Monthly Archives: June 2014

The Dictator of Eritrea — Manthorpe

“Fellow Africa hand Remer Tyson and I were huddling behind the thickest wall we could find one bad morning in the Somali capital, Mogadishu, and, as one does as the bullets fly, we grew philosophical, recalls International Affairs analyst Jonathan Manthorpe of a day in 1991. “If Africa had any sense,” said Remer, correspondent for a major American newspaper group, “it would give Somalia to the Eritreans to run.” “Trouble is,” he added, “the Eritreans are far too sensible to take it.”

306px-Isaias_Afwerki_in_2002That was then. Now, Eritrea is called “the North Korea of Africa” writes Manthorpe. An excerpt of today’s column: 

After being the driving force behind the liberation of Ethiopia, the Eritreans gained their own independence in 1993. This was a time when many African nations were overthrowing the rule of “Big Man” dictators and embarking on the stormy transition to forms of democracy. In this sea change, Eritrea, with its compact and resource-rich territory and highly motivated people, was seen as potentially the most successful.

Instead, quite the reverse has happened. Eritrea is now often called “the North Korea of Africa.” That neatly sums up the reality of today’s Eritrea as a grim totalitarian state with prisons crammed full of dissidents, shunned by its neighbours, forced into diplomatic isolation, and with its economy buckling under United Nations sanctions.

No wonder that Eritrea’s diplomats in Canada, as they do elsewhere in the world, try to strong-arm emigrant Eritreans into donating two per cent of their incomes to the government in Asmara back home.

So what went wrong? The answer is President Isayas Afeworki … read more (subscription required)*

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Eritrea: the failure of Africa’s most promising nation

Jonathan Manthorpe’s columnist page is here.

*Independent, non-partisan and employee-owned, F&O serves and is entirely funded by modest reader payments. We do not carry advertising or solicit donations from non-journalism foundations or causes. Why?

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Iraq on our mind

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“Those who do not learn from history are doomed to repeat it” — American/Spanish philosopher George Santayana. Photo: a military plaque at Veterans Memorial Park in Rhome,Texas. (Creative Commons)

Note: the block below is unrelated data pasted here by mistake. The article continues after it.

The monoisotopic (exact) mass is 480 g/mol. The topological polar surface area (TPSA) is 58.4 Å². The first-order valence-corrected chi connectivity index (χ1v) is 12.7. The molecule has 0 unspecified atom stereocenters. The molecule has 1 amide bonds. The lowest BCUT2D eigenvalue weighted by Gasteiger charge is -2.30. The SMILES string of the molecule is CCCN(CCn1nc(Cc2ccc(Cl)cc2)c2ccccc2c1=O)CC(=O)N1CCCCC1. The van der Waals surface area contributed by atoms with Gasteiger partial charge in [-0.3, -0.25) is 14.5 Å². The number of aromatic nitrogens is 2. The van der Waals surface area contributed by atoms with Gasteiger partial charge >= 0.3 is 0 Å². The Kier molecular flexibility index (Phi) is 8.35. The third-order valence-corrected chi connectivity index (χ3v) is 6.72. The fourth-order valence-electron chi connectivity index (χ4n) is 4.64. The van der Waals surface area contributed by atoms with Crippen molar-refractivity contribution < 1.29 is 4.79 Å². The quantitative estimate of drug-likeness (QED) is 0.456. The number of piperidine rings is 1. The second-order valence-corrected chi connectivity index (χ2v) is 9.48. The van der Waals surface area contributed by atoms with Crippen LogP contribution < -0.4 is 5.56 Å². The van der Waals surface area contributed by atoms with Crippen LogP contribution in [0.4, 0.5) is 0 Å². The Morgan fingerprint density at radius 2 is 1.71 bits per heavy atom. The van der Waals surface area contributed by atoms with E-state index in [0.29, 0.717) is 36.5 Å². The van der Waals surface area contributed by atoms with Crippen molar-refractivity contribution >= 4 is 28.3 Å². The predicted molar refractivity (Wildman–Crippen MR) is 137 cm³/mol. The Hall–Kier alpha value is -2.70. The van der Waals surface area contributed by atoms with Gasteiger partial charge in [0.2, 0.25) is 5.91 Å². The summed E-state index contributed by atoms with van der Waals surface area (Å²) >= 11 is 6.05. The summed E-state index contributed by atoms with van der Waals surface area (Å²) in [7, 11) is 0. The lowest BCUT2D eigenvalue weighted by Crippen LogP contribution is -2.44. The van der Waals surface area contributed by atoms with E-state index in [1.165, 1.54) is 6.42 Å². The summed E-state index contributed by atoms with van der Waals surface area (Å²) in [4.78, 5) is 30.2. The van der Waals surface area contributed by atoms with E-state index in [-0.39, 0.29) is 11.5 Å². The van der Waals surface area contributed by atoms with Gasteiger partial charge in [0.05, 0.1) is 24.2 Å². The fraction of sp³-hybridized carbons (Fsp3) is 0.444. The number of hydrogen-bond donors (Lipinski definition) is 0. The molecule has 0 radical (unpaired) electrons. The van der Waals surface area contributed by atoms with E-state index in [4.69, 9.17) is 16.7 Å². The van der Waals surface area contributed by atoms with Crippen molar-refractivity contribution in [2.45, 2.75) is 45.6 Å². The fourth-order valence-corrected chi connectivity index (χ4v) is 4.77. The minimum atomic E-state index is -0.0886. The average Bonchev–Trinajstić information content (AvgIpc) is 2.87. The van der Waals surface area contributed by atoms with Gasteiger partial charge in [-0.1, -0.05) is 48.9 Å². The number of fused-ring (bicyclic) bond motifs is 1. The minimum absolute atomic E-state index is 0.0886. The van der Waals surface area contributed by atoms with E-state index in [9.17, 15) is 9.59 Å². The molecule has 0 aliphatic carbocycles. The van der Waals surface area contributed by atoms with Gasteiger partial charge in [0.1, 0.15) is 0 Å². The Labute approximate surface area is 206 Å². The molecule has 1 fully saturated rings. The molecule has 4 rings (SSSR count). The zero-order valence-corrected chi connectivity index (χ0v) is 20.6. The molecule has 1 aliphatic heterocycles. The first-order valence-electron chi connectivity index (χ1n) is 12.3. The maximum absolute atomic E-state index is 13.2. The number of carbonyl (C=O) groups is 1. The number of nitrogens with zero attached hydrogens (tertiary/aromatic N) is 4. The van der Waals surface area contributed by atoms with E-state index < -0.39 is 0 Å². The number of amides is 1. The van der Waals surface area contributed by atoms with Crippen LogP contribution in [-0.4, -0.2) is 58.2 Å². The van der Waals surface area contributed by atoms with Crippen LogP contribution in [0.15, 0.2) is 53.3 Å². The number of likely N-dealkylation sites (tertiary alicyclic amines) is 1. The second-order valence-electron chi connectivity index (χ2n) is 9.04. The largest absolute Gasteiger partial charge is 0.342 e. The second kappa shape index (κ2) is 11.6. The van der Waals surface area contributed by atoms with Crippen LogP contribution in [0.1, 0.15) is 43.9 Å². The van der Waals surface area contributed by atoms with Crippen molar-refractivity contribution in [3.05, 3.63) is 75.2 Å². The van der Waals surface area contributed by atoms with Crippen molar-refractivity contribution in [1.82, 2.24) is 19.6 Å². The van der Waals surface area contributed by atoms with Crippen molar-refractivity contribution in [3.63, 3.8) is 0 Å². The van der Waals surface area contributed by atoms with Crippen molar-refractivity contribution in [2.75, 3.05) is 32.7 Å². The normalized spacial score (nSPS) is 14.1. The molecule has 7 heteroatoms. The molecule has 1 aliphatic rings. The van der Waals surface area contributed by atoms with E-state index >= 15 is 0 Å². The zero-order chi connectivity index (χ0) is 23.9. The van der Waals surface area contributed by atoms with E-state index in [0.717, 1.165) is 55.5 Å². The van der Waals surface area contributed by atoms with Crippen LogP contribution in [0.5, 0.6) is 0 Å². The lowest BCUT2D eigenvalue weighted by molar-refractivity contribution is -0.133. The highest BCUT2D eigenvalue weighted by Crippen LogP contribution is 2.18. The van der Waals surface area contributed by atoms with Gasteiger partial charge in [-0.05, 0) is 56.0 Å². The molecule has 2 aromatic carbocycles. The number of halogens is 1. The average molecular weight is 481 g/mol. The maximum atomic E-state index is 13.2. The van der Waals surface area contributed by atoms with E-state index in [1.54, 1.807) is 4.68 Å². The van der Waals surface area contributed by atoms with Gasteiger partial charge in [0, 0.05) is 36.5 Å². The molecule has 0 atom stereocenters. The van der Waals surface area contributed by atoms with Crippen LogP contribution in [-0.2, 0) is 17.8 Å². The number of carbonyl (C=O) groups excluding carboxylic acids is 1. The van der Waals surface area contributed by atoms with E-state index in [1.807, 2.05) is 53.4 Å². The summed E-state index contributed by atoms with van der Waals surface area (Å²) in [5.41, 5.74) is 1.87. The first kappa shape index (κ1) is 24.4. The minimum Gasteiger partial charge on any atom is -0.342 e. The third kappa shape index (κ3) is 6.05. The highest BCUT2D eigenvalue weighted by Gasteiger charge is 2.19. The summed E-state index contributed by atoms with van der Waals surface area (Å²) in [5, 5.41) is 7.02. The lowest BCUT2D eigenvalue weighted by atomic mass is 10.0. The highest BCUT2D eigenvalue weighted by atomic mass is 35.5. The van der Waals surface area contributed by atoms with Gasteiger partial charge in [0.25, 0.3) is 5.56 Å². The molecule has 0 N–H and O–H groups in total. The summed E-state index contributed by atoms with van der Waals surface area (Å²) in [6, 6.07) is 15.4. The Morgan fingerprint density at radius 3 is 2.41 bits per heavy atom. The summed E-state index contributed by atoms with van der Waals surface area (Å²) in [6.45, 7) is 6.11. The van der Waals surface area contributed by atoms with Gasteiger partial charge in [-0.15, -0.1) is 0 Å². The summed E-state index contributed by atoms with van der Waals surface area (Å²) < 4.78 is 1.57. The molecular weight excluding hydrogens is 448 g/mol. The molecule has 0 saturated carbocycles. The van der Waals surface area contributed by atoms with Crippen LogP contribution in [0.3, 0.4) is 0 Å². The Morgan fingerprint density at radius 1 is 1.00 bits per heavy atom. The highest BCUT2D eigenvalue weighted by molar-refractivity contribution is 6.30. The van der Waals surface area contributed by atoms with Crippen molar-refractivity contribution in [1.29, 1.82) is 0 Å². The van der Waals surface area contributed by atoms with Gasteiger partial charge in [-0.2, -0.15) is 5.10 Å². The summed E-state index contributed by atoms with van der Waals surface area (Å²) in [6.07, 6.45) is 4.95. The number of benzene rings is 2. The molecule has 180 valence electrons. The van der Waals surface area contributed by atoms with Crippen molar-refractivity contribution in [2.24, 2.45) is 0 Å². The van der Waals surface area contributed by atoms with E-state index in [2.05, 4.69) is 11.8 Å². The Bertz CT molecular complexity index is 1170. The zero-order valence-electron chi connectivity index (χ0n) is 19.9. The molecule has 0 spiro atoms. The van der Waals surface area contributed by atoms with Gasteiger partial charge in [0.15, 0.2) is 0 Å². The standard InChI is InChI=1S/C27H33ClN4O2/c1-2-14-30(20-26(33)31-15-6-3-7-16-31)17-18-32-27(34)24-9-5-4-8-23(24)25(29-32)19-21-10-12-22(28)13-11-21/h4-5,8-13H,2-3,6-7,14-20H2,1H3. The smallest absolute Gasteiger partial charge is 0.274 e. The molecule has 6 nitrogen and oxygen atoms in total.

Events in Iraq have dominated world affairs this week. Reports and analysis in Facts and Opinions provide context:

 
In The Cold War 2.0, Thoughtlines author Jim McNiven looks at the deep historical and geopolitical picture (subscription required):
For 40 years, one big contest played out in the world. It was a kind of arm-wrestling match between the Soviets and the Americans. I use the word ‘Soviets’ to distinguish one contestant from its successor of sorts: today’s Russians. Eventually, the Soviets could not keep their end of the game going and walked away from the table, into history. The last decade of the century was one where there was but one superpower — and it wanted to party. The attacks on America on September 11, 2001, brought that party to a halt. It signified a new game was beginning; not one of two superpowers engaged while the rest of the world largely stayed out of the way, but one where arm-wrestling was replaced by a kind of hide-and-seek. 
In F&O‘s books section ProPublica journalist Jeff Gerth tries to shed light on at least one American politician who voted for the United States invasion: All the Things Hillary Clinton’s Book Doesn’t Say About Iraq (free story):

Having co-authored a 2007 biography of Hillary Clinton, I know that Iraq is not one of her favorite subjects. But with the bloodshed and sectarian division now crippling Iraq, I wondered what her new memoir, Hard Choices, had to say about a country that’s long been a political minefield for her. The answer is not a lot. There is no chapter on its own for Iraq, like there is for Gaza, or Burma or Haiti.